Indian Horse


Richard Wagamese

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Indian Horse: Chapter 21 Summary & Analysis

St. Jerome’s, Saul remembers, “was hell on earth.” Even though St. Jerome’s is supposed to be a school, it’s really a place where the children—even the youngest—are forced to “do labor.” Children sometimes die by their own hand, or in horrific accidents. There’s never a funeral when this happens. Rather, the priests simply never mention the children’s names again, and life goes on.
Even though hockey brings Saul a lot of happiness, it can’t entirely make up for the misery of life at St. Jerome’s. The children are worked until their spirits are utterly broken. The fact that the children who die are never given a proper funeral (something a pious Christian would consider a religious duty) suggests that the teachers don’t have any respect for the students, and don’t embody the true spirit of the religion they are supposed to teach.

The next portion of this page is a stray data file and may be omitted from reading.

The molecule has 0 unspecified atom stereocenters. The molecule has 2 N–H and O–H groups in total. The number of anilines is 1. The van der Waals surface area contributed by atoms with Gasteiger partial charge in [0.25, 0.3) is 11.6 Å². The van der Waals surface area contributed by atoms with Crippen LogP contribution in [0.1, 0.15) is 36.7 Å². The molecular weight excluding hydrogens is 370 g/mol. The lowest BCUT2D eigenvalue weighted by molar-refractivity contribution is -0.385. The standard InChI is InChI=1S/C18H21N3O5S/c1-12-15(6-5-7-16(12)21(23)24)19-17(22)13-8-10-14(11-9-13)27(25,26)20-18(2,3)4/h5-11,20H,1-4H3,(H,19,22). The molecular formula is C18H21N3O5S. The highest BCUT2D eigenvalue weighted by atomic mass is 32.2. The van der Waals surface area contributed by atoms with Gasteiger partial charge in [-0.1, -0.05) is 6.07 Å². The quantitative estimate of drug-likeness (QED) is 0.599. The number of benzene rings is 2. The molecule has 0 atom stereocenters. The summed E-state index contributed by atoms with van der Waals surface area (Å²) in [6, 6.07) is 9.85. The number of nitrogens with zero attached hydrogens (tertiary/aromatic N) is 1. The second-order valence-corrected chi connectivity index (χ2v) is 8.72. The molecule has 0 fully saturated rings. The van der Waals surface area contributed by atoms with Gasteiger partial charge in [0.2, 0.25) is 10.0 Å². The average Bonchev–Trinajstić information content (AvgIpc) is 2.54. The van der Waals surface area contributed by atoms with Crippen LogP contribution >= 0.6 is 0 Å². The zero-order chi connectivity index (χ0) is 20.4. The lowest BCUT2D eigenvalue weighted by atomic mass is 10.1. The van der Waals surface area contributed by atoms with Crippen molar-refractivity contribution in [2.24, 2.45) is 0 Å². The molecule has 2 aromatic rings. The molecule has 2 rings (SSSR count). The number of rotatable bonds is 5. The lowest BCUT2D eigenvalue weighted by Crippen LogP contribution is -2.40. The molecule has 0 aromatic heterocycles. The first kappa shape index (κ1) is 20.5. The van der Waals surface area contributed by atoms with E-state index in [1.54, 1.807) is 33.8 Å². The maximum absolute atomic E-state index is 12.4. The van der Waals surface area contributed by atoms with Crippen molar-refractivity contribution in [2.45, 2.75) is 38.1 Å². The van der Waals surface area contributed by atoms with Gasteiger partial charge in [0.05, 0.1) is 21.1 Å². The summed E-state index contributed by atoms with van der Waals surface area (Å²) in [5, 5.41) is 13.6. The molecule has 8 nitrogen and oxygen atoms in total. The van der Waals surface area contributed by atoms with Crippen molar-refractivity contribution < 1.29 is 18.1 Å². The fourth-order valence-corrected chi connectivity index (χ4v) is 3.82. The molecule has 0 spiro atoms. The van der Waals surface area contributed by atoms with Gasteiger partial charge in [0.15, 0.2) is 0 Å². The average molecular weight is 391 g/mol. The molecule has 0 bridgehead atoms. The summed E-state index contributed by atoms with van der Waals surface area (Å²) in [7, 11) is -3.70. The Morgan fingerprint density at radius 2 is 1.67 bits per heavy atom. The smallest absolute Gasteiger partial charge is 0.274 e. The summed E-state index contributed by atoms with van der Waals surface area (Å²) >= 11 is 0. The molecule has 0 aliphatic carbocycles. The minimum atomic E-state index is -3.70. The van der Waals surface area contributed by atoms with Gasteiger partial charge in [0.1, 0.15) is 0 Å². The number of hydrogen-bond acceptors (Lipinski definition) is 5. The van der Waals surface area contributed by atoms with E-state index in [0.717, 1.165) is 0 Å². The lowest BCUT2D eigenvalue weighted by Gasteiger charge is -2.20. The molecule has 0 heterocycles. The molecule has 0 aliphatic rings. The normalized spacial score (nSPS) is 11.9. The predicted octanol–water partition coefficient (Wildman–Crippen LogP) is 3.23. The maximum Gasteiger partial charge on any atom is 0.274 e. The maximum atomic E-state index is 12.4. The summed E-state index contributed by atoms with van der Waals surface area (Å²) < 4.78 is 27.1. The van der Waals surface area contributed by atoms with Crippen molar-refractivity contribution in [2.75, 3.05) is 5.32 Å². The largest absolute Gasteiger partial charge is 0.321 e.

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Year after year, Saul endures beatings, threats, and other forms of cruelty from the faculty at St. Jerome’s. Most terrifying of all are the nighttime visits, when the priests sneak into the dormitories and lead students out of the room with them. “Where they went,” Saul writes, “was never spoken of.” However, one little girl, Angelique Lynx Leg, describes her experiences at night with the priests as “God’s love.” As she says this to Saul, she begins to weep.
The passage introduces a tragic but important theme: sexual abuse. The clear implication of the passage is that the children of St. Jerome’s are sexually abused by their hypocritical, contemptible teachers. It is unclear from the passage whether Saul himself is abused as many of his classmates are.
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